Enjoy it: This is the best action franchise out there, and maybe the best franchise, full stop.
ILSA: What the hell is he doing?
BENJI: I find it best not to look.
Hello! I’d like to welcome everyone back for today’s meeting of the Mission: Impossible Appreciation Club. It’s been a few years for some of you, but that’s okay; you’re always welcome here.
We just have a few items on the agenda, then you’ll have plenty to time to mingle, catch up, and share your own thoughts on the brilliance of the latest Tom Cruise Stuntacular.
Item 1: How did we get here? When did the M:I franchise transform from something of a guilty pleasure to the universally hailed and beloved film series it is today?
That’s a great question, and many of you have asked it. The truth is there isn’t a single moment when Mission: Impossible became what it is; it was a gradual thing, hard-earned, an alchemy of talented directors, a singularly focused star doing what he does best, and an audience that had fatigued of grim, dour shakeycam action filmmaking and was ready to embrace something new by re-embracing something old.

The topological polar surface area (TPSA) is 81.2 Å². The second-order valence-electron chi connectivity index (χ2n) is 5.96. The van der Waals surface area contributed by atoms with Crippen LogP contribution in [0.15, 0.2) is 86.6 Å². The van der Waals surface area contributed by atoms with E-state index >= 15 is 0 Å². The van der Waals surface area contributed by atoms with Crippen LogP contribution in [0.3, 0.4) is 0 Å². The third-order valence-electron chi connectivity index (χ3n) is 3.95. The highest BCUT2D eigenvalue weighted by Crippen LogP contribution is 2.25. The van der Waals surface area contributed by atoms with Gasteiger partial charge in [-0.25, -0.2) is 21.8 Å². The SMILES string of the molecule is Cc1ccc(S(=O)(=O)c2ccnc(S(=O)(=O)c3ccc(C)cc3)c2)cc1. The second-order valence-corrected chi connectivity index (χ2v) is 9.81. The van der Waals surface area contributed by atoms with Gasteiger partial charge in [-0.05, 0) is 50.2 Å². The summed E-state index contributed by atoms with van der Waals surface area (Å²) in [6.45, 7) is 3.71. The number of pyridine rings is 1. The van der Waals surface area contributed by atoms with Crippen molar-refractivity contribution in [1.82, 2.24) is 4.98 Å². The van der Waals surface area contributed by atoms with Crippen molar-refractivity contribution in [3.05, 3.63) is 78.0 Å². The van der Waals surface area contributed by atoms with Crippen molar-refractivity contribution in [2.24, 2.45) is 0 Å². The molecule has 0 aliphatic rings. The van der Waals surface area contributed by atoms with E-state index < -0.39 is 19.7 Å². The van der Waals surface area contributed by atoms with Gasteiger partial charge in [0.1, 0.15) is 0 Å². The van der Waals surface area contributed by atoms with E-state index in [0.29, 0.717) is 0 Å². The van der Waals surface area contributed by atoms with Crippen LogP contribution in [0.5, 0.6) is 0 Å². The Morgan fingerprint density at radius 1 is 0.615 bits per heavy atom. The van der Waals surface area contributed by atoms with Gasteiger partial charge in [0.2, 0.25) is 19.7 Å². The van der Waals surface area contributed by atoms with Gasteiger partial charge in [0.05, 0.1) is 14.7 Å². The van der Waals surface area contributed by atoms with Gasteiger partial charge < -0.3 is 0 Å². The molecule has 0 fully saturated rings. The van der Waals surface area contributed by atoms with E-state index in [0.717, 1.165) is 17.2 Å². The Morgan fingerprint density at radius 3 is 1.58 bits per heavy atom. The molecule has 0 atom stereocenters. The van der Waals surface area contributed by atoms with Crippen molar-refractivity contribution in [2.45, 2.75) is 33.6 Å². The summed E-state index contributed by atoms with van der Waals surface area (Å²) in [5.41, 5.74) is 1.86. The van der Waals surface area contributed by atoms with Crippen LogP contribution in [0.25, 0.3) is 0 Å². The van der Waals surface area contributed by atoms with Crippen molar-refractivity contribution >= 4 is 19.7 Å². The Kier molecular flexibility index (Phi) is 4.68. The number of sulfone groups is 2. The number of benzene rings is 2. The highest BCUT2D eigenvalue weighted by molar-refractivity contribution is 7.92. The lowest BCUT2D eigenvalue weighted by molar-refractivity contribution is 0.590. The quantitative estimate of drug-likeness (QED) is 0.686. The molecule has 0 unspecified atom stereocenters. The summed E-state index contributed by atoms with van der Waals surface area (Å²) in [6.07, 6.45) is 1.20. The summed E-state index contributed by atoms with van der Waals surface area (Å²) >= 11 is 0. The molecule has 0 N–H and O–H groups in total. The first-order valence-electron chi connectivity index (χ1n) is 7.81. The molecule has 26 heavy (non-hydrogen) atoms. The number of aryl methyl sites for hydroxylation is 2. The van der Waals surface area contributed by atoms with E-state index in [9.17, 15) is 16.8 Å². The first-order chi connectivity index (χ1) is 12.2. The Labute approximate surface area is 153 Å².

No one here needs me to go through the entire history of the series, because if you’re in this room, you’re certainly a fan. But it’s worth remembering that 1996’s original Mission: Impossible, starring a babyfaced Cruise and directed with Dutch angles and psychosexual tension by Brian de Palma, looks and feels nothing like the latest films in the series. Though a few sequences stand the test of time (notably the Langley heist, still one of the Great Heists of modern moviemaking), other stretches are painfully out of date (anything involving the internet or Jon Voight). John Woo’s 2000’s M:I 2 was its opposite in every way: loud, dumb, operatic, and weirdly reliant on doves. Many of us believe the turn came with the third film, which J.J. Abrams gave an emotional throughline while embracing the absurdity of McGuffin-chasing by never actually telling us what the “Rabbit’s Foot” was for. It also featured the series’s best performance, from the late Philip Seymour Hoffman.